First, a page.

Here are a few of the main considerations for each method.

Audio recordings 

An audio recording is effectively a verbatim record of everything that is said during the interview process. It may be particularly useful to conduct audio recordings during initial witness or party interviews, so that these can be transcribed and used to confirm the evidence which has been gathered.

It is essential that all parties are made aware that interviews will be recorded. This should also assist in setting expectations that nothing said during the interview can be considered "off the record".

Significant advantages of audio recordings include:

  • Simplicity. It is easier for the investigator to conduct an interview without having to take contemporaneous notes. The practice of taking notes can be disruptive to the interview process, breaking both the interviewer's and the interviewee's concentration and the "flow" of the conversation.
  • Creation of an accurate record. Written statements may be considered to be ambiguous or open to interpretation - however an audio recording is fairly difficult to refute.
  • Reinforcing significance of the process. If an audio recording is produced, involved parties can be left in no doubt that an investigation is being taken seriously.
  • Flexibility. If it is difficult to arrange for a party to be interviewed in person, modern technology means that interviews can be recorded by telephone or video. This introduces greater flexibility into the recording process.
It is important to remember however, that it can be easier to contest what is recorded in a transcript, rather than in a written statement which the interviewee has been asked to sign.

written statements

By contrast, a written statement is a document which is produced as a summary of the contents of the interview. Generally, it is produced after the interview, based on notes taken by the interviewer or an offsider. 

Although it is extremely unlikely that every word said or every implied nuance during the interview will be recorded in a written statement, a key advantage of this type of evidence gathering is that witnesses will have the opportunity to review their written statement. The interviewed party can then sign the statement, or refute the contents.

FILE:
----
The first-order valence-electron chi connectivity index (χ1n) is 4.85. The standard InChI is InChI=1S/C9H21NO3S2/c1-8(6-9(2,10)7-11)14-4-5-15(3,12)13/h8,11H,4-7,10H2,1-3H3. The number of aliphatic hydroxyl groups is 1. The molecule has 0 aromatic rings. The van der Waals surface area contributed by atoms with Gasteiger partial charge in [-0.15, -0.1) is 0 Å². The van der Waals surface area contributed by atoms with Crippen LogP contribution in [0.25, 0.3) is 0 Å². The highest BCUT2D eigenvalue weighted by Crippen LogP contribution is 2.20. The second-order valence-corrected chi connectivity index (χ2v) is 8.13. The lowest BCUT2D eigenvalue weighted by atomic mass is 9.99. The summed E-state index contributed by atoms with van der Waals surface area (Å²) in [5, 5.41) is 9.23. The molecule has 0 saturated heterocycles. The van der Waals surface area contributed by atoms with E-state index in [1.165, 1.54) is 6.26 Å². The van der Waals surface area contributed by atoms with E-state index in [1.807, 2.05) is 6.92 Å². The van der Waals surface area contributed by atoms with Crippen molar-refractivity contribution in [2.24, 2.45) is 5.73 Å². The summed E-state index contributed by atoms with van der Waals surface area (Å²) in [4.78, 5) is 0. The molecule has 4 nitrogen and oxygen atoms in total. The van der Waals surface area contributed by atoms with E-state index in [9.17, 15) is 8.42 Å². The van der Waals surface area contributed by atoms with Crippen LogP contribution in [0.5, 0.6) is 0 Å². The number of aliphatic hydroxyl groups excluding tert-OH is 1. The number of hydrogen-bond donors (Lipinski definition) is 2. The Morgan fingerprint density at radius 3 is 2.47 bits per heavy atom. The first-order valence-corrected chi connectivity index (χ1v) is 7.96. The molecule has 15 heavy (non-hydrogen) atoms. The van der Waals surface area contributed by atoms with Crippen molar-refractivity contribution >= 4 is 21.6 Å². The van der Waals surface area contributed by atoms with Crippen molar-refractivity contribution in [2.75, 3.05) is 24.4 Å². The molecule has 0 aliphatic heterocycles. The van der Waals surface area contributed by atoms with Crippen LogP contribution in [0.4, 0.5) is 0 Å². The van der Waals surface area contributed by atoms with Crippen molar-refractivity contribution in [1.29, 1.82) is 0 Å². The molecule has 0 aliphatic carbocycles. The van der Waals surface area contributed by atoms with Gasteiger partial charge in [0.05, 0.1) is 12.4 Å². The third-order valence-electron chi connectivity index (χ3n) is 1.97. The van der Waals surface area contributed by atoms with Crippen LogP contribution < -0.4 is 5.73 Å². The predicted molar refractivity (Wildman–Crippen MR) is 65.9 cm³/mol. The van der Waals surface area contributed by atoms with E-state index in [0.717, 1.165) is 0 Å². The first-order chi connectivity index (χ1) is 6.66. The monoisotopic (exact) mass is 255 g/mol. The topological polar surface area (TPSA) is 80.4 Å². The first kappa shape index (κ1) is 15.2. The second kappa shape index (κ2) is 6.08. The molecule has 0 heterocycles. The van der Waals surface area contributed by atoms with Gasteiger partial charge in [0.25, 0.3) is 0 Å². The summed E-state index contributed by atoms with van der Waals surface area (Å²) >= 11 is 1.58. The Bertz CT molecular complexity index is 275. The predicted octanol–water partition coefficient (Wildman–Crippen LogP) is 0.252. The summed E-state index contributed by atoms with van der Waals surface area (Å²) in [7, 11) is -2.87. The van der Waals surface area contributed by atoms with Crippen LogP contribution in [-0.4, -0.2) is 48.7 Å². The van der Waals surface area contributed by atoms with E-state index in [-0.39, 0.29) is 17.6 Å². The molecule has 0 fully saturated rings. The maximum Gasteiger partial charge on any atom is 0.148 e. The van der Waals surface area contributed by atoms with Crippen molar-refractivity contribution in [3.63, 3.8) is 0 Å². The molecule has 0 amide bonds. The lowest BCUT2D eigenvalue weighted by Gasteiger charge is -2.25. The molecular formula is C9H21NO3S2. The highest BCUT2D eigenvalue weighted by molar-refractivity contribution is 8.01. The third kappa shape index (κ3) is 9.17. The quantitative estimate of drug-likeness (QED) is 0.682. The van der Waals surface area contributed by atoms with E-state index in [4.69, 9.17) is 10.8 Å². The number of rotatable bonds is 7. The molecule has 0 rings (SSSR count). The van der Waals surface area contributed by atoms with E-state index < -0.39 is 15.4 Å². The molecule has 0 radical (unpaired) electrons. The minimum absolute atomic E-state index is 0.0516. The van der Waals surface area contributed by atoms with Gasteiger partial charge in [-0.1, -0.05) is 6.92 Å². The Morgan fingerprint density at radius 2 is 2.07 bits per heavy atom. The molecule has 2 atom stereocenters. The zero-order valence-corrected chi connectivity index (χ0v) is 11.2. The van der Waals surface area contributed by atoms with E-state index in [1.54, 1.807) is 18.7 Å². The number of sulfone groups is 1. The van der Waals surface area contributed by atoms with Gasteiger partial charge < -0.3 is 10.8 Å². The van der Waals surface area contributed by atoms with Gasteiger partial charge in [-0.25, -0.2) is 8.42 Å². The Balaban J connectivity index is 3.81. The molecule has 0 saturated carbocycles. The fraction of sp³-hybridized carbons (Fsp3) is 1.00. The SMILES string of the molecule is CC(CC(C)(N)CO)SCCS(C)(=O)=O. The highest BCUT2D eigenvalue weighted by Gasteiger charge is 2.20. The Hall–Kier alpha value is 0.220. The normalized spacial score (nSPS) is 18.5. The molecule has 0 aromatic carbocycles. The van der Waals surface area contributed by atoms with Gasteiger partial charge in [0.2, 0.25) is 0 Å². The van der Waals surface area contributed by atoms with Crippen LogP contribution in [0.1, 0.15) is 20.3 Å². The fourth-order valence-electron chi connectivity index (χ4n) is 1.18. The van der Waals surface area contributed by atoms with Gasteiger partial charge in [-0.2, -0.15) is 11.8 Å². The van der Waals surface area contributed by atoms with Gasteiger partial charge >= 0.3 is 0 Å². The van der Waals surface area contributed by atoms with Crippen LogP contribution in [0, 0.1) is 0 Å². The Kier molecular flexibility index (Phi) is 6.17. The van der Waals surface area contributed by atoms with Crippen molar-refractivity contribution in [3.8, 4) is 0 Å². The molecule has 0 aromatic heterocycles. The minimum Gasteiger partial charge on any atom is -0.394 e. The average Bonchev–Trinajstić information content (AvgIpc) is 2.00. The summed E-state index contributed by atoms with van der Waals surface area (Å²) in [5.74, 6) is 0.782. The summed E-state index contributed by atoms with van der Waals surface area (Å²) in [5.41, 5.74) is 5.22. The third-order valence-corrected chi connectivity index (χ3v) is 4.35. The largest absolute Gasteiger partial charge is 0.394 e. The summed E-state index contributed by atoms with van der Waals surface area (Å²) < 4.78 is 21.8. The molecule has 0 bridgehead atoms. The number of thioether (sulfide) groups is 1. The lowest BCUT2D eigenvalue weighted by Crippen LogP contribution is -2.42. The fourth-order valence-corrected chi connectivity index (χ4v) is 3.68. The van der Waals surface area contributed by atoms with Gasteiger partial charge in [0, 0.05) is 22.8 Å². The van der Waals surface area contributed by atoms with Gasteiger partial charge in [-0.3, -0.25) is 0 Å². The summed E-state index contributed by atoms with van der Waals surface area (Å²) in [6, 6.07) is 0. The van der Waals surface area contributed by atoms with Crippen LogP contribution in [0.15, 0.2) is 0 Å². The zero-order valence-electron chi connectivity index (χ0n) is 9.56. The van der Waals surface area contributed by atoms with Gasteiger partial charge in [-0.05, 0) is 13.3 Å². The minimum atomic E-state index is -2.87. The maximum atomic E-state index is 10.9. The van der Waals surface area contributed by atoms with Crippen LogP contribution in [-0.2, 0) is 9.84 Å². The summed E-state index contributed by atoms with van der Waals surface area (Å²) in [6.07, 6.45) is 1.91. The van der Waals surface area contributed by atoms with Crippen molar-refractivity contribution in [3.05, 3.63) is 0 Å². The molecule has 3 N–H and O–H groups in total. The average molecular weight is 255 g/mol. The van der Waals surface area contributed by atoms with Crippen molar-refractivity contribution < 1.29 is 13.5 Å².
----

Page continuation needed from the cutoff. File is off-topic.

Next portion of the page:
In order to be effective, the statement should be produced as soon as possible after the interview has concluded, while it is still fresh in everybody's memory.

procedural requirements for interviews 

When determining whether an interview should be supported by a written statement or an audio recording, it is important to bear in mind that certain organisations or agencies have policy and/or procedural requirements preferring one method of evidence collection over the other. Further, in the event that a witness prefers not to have the interview recorded, an investigator cannot rely on this method.

The interviewer should give thought both to the personality of the interviewee, and the subject matter of the interview, when determining the best method. If it is intended that the interview proceed on a casual or somewhat informal basis, relying on a recording is likely to be considered overkill.

Audio recording is also reliant on technology functioning properly. In the event that a recording device malfunctions or does not record properly, there is a risk that the interview will not have been recorded at all. This could mean that the entire process needs to occur again - or alternatively, that there is no evidence supporting the interviewing process.

THe importance of flexibility in investigations

Unless company policy dictates one method of evidence collection over the other, this is always a decision that should be made based on individual circumstances.

As is generally the case in workplace investigations, there is never a "one size fits all" approach that can be utilised on every occasion. Investigators must be prepared to make an assessment on which method of evidence collection is appropriate on a case-by-case basis.

WISE investigators have extensive experience in conducting investigative interviews and collecting evidence, whether by audio recording or written statement. If you require established procedures to be followed or would like flexibility during the investigation process, WISE offers investigation services to assist. Additionally, if your organisation is seeking advice and training on interview techniques, WISE offers short courses and resources to upskill your staff.